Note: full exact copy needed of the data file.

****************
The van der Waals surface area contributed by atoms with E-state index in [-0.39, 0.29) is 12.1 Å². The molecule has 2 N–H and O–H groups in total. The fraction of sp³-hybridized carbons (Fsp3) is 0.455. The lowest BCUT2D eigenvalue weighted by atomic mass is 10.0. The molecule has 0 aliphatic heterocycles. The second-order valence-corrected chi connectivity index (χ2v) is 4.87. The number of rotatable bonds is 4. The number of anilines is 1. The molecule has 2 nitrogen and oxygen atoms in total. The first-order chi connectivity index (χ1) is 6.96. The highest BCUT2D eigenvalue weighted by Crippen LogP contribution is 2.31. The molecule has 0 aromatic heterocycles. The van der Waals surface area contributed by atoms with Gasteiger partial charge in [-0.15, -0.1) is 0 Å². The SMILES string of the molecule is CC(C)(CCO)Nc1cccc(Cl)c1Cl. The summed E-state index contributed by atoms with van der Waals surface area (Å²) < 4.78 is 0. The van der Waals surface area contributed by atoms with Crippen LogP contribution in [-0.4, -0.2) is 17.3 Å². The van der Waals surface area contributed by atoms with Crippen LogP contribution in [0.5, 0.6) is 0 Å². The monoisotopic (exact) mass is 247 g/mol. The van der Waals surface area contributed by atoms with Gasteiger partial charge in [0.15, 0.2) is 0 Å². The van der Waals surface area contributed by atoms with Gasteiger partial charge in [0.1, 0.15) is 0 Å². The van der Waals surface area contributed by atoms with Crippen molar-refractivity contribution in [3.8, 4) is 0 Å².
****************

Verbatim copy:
The van der Waals surface area contributed by atoms with E-state index in [-0.39, 0.29) is 12.1 Å². The molecule has 2 N–H and O–H groups in total. The fraction of sp³-hybridized carbons (Fsp3) is 0.455. The lowest BCUT2D eigenvalue weighted by atomic mass is 10.0. The molecule has 0 aliphatic heterocycles. The second-order valence-corrected chi connectivity index (χ2v) is 4.87. The number of rotatable bonds is 4. The number of anilines is 1. The molecule has 2 nitrogen and oxygen atoms in total. The first-order chi connectivity index (χ1) is 6.96. The highest BCUT2D eigenvalue weighted by Crippen LogP contribution is 2.31. The molecule has 0 aromatic heterocycles. The van der Waals surface area contributed by atoms with Gasteiger partial charge in [-0.15, -0.1) is 0 Å². The SMILES string of the molecule is CC(C)(CCO)Nc1cccc(Cl)c1Cl. The summed E-state index contributed by atoms with van der Waals surface area (Å²) < 4.78 is 0. The van der Waals surface area contributed by atoms with Crippen LogP contribution in [-0.4, -0.2) is 17.3 Å². The van der Waals surface area contributed by atoms with Crippen LogP contribution in [0.5, 0.6) is 0 Å². The monoisotopic (exact) mass is 247 g/mol. The van der Waals surface area contributed by atoms with Gasteiger partial charge in [0.15, 0.2) is 0 Å². The van der Waals surface area contributed by atoms with Gasteiger partial charge in [0.1, 0.15) is 0 Å². The van der Waals surface area contributed by atoms with Crippen molar-refractivity contribution in [3.8, 4) is 0 Å².